Corporate Banner
Satellite Banner
Genomics
Scientific Community
 
Become a Member | Sign in
Home>News>This Article
  News
Return

Genetic Aberration Paves the Way for New Treatment of Cancer Disease

Published: Friday, November 08, 2013
Last Updated: Friday, November 08, 2013
Bookmark and Share
Research was recently published in Scandinavian Journal of Gastroenterology.

Researchers from Faculty of Health and Medical Sciences, University of Copenhagen, have characterized a genetic aberration on a group of colorectal cancer patients.

The discovery gives hope for a new and efficient treatment of colorectal cancer, which is a frequent and often fatal disease.

12-15 years of development and millions of dollars are typically the costs, when companies develop a new anti-cancer drug.

Therefore all short cuts to a treatment are welcome. Researchers at Department of Veterinary Disease Biology, University of Copenhagen, recently discovered such a potential short cut.

“Our new research shows, that we might be able to introduce a treatment faster and cheaper than usual in the development of cancer treatment, and we estimate that it will be efficient in around 10 per cent of patients with colorectal cancer," says MD and PhD student Sune Nygård, Department of Veterinary Disease Biology, University of Copenhagen.

Re-use of existing breast cancer treatment
In the new study the researchers have shown that around 10 per cent of colorectal cancer patients harbor an aberration in the gene called TOP2A in their cancer cells. These tumors could potentially benefit from treatment with a specific chemotherapeutic drug - a so-called “anti-TOP2A treatment”, which is already used in breast cancer patients with this gene aberration.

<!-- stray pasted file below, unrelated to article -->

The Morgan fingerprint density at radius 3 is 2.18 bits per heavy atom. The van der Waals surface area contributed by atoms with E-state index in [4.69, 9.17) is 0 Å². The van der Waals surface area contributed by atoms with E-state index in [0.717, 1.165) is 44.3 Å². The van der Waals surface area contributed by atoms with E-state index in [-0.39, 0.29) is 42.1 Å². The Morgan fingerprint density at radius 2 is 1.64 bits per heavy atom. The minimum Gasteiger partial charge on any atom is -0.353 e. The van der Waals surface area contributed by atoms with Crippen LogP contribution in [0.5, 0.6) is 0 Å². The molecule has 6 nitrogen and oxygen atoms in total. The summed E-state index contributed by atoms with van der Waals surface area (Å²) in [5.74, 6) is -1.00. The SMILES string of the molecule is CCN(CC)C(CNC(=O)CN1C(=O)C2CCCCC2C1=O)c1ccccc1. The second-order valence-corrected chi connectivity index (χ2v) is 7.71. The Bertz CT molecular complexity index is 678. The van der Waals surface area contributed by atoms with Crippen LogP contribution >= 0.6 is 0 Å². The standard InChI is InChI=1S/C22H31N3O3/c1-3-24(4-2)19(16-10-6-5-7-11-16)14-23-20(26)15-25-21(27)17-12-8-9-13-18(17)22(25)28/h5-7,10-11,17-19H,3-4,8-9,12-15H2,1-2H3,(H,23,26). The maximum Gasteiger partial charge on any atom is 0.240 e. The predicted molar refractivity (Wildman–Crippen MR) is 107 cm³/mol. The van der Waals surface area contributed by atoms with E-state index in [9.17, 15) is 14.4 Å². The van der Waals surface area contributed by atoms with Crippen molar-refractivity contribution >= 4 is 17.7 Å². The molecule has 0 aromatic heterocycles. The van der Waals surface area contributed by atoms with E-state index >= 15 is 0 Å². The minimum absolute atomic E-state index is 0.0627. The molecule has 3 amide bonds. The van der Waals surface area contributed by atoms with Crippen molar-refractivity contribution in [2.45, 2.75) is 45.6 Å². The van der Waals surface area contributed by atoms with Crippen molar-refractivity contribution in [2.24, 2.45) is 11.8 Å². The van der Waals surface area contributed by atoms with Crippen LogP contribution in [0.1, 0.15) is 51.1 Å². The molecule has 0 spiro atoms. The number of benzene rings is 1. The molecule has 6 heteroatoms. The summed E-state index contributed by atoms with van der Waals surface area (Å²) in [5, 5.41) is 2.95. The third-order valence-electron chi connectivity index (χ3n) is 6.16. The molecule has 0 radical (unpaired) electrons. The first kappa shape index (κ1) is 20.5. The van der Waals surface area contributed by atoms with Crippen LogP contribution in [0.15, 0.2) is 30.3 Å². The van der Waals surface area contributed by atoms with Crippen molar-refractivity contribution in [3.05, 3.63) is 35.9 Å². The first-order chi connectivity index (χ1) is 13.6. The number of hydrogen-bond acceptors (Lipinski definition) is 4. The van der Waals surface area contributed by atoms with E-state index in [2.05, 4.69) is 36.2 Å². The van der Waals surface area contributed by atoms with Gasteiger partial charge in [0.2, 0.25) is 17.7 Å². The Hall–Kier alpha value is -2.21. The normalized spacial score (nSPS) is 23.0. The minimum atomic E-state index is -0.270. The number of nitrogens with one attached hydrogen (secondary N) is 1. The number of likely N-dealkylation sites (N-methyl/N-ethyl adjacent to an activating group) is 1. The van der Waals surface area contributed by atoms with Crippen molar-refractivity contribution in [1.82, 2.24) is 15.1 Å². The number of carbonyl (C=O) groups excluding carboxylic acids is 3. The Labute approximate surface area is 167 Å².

Clinical study begins
Approximately 600,000 patients die of colorectal cancer each year worldwide.

“If the first treatment doesn’t cure a patient with colorectal cancer, the possibilities of additional treatment are limited,” says Nils Brünner, MD, professor at University of Copenhagen. “Therefore it is very important to find a new, efficient treatment,” he adds.

The research group from the Department of Veterinary Disease Biology and professor Per Pfeiffer at Odense University Hospital have received funds from The Danish Cancer Society to initiate a clinical trial.

Here it will be tested, if patients with the TOP2A gene defect could benefit from the targeted anti-TOP2A treatment.

“It is unique to go from a discovery in the laboratory towards a treatment for cancer patients at this pace. This is only possible when researchers and doctors work closely together,” says Nils Brünner, University of Copenhagen.


Further Information
Access to this exclusive content is for Technology Networks Premium members only.

Join Technology Networks Premium for free access to:

  • Exclusive articles
  • Presentations from international conferences
  • Over 2,500+ scientific posters on ePosters
  • More than 3,700+ scientific videos on LabTube
  • 35 community eNewsletters


Sign In



Forgotten your details? Click Here
If you are not a member you can join here

*Please note: By logging into TechnologyNetworks.com you agree to accept the use of cookies. To find out more about the cookies we use and how to delete them, see our privacy policy.

Related Content

World’s Tiniest Drug Cabinets could be Attached to Cancerous Cells for Long Term Treatment
Reservoirs of pharmaceuticals could be manufactured to bind specifically to infected tissue such as cancer cells for slow, concentrated delivery of drug treatments.